How to Clean a Fish Tank the RIGHT Way in 12 Easy Steps

cleaning fish tank substrate with gravel vacuum

Sounds simple? Do it right and keep your stress minimal! Here are all the steps in how to clean a fish tank:

Simple Steps: How to Clean a Fish Tank

a fish tank filled with water and plants. how to clean a fish tank

1. Wash your hands and arms to your elbows.

This is critical to ensure any substances on your hands, such as chemicals or moisturizers don’t contaminate your fishes’ water. 

2. Unplug filter and lights.

You do not want these to run without water in them since it could damage the mechanical parts. If you have any UV lights, unplug those too. Close any valves if you have a sump so it doesn’t overflow.

3. Remove any synthetic décor.

Take all your décor to the sink and scrub it with hot water and a designated toothbrush. For caked on algae, you can soak your décor in hot, not boiling water, for a few minutes. Do NOT use any detergent!

cleaning fish tank decor

4. Clean the glass with an appropriate acrylic-safe or glass scrub.

It is critical that you use a scrubber that is appropriate for your tank type. Glass scrubs are more abrasive and can scratch acrylic, causing a hazy appearance. If you are unsure, it is better to choose one for acrylic. 

A person using a sponge to clean a fish tank.

5. Use a gravel vacuum to get into the substrate crevices.

This is the most important step in how to clean your fish tank. Removing fish waste and excess food has the biggest influence on your tank’s water quality. Press the end of the siphon into the substrate, allow the gravel or sand to move 1/4 to 1/3 of the way up the tube, then pull the siphon up, breaking the siphon. Your substrate will fall back down and the loose debris will get sucked down the hose.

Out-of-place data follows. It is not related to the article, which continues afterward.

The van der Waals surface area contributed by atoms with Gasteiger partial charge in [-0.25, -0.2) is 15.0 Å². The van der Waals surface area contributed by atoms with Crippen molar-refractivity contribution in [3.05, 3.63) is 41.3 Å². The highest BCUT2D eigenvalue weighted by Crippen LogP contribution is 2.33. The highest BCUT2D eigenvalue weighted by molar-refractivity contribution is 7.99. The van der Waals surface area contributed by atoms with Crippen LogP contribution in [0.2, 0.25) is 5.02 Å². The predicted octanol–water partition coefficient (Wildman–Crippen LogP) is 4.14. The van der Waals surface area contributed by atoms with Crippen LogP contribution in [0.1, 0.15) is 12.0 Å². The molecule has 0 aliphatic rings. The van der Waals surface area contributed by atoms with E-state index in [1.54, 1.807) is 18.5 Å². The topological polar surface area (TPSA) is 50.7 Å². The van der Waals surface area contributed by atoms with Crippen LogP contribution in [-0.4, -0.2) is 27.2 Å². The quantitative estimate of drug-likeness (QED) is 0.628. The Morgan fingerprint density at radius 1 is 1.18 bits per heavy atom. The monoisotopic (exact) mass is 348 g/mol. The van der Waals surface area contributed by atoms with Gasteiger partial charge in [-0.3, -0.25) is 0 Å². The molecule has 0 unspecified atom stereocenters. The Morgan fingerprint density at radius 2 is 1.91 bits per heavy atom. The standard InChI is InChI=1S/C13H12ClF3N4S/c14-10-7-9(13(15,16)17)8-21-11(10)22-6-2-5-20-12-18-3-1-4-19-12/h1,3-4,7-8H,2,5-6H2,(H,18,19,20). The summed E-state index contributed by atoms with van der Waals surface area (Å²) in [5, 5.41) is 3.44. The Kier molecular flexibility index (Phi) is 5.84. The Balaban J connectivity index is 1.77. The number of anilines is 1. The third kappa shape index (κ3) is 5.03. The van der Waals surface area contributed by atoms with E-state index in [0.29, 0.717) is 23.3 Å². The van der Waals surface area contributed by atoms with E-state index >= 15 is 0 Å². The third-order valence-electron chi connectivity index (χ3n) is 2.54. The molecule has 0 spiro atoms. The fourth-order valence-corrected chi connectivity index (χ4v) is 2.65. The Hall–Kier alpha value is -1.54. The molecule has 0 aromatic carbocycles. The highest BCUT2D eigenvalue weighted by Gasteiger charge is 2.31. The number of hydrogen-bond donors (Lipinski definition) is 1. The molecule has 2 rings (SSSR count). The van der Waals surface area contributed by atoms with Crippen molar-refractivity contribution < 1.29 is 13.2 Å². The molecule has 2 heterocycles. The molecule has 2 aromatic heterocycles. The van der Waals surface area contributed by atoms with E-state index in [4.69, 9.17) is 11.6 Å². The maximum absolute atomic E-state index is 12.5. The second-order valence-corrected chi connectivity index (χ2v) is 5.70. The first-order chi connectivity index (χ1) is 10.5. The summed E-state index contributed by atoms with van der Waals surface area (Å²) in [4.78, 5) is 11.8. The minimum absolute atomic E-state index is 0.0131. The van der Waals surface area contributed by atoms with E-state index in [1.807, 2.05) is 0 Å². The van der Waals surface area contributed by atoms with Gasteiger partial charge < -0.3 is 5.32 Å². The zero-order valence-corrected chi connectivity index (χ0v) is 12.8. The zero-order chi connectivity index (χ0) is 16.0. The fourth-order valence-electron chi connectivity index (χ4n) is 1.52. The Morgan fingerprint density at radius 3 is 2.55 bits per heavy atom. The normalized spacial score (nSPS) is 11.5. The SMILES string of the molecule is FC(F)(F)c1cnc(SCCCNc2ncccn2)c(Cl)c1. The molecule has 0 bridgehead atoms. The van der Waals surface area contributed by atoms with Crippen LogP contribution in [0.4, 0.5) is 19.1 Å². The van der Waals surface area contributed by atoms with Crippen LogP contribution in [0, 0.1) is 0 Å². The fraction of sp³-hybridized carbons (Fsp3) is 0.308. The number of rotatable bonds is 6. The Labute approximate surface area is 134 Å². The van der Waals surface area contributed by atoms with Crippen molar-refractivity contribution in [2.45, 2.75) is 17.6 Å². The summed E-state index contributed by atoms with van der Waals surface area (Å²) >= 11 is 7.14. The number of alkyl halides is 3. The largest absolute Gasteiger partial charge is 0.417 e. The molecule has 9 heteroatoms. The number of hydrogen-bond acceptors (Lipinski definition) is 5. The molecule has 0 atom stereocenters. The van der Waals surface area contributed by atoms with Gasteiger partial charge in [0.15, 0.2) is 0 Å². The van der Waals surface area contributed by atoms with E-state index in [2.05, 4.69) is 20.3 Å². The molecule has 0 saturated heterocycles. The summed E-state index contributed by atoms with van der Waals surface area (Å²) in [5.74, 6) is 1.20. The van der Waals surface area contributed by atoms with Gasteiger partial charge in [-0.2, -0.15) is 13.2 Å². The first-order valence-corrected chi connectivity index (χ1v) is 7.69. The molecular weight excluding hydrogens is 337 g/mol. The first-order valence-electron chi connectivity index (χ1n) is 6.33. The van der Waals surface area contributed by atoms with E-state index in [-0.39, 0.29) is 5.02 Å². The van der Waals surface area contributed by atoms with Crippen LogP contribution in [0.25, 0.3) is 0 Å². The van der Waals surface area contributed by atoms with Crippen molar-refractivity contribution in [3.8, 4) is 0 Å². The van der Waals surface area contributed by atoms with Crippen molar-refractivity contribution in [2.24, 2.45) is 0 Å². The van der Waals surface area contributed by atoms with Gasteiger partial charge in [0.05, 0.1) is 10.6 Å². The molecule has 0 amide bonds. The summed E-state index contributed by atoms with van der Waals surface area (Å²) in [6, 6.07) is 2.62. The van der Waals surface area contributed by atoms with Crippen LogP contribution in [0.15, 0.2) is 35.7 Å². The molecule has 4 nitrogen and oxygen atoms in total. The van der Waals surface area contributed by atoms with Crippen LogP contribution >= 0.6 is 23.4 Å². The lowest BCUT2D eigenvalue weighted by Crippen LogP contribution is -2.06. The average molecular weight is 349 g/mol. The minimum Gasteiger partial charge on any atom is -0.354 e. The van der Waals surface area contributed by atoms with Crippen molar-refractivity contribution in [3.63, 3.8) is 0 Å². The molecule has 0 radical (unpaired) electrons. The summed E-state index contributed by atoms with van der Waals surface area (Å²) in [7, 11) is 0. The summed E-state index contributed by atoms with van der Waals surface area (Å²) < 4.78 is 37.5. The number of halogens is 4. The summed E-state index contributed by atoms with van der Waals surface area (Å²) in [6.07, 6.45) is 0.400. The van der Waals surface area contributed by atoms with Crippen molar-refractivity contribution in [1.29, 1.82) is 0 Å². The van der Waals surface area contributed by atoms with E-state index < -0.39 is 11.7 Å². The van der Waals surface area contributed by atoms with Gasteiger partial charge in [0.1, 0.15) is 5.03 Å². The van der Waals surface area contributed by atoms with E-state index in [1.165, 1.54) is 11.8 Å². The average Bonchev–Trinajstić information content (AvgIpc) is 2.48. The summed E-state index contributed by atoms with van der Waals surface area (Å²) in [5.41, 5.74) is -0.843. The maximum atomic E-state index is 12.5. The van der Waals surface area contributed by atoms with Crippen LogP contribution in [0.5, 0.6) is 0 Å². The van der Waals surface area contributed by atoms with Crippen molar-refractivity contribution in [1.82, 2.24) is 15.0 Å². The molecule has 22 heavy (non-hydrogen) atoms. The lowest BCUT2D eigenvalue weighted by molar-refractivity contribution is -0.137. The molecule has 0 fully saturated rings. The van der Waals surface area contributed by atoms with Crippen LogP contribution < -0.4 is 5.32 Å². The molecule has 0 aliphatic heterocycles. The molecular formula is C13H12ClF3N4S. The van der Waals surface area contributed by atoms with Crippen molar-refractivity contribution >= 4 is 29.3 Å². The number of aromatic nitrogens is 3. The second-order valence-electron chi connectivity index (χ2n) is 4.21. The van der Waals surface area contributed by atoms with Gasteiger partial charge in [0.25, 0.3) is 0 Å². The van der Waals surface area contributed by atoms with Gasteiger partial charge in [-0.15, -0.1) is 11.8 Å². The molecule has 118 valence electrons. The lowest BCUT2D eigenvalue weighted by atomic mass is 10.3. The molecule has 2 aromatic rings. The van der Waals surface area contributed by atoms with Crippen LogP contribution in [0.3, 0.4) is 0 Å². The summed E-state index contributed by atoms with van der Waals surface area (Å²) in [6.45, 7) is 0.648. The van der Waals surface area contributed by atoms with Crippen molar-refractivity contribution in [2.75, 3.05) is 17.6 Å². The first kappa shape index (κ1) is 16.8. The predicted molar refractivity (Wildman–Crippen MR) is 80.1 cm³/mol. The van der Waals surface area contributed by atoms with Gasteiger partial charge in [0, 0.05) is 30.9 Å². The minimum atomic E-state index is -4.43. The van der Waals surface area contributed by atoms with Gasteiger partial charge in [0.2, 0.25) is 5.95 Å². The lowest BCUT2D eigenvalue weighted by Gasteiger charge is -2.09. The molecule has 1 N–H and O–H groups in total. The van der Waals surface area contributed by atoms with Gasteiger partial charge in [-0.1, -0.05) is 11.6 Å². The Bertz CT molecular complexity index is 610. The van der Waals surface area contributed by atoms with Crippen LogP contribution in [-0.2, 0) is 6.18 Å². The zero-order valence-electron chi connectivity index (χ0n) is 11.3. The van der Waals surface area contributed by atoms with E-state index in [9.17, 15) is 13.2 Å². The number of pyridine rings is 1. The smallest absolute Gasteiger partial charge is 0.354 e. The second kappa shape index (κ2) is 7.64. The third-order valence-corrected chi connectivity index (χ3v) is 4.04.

Do not remove more than 50% of the tank water at a time to avoid sudden swings in temperature and pH. Pay close attention to your bucket collecting waste tank water as well! When it gets within 3″ of the top, pull the siphon all the way out. Your fish can stay in the tank during cleaning, just keep an eye on them and don’t suck them up!

Using a gravel siphon is critical to fish tank maintenance

6. Remove filter media and rinse gently or squeeze in collected bucket of waste water.

Do NOT use tap water. The chlorine in tap water that makes it safe for us to drink kills your good bacteria. Please note: your filter media WILL NOT have to be pristine and sparkling. Again, super clean media will reset your biologic filter to ZERO. You do NOT have to replace your filter media every month (we know it says so on the box, please disregard!) If your filter media is falling apart, do not replace more than 1/4-1/3 of the total media at a time. We recommend using sturdy sponges over floss. Use your waste water to feed your plants. (The nitrates make great fertilizer!)

rinse your aquarium sponge in waste tank water

8. Re-fill your bucket with tap water.

Bottled water can be missing buffers and/or minerals, but some tap water may not be sufficient. If you never have, test your tap water pH and KH. You may need to use another water source or add in some buffers in order to correct it for your fish needs.

Make sure your new water is the same temperature as your tank! An infrared thermometer is great for quickly comparing two temperatures without contaminating either source. You may already have one in your kitchen or with your grilling equipment.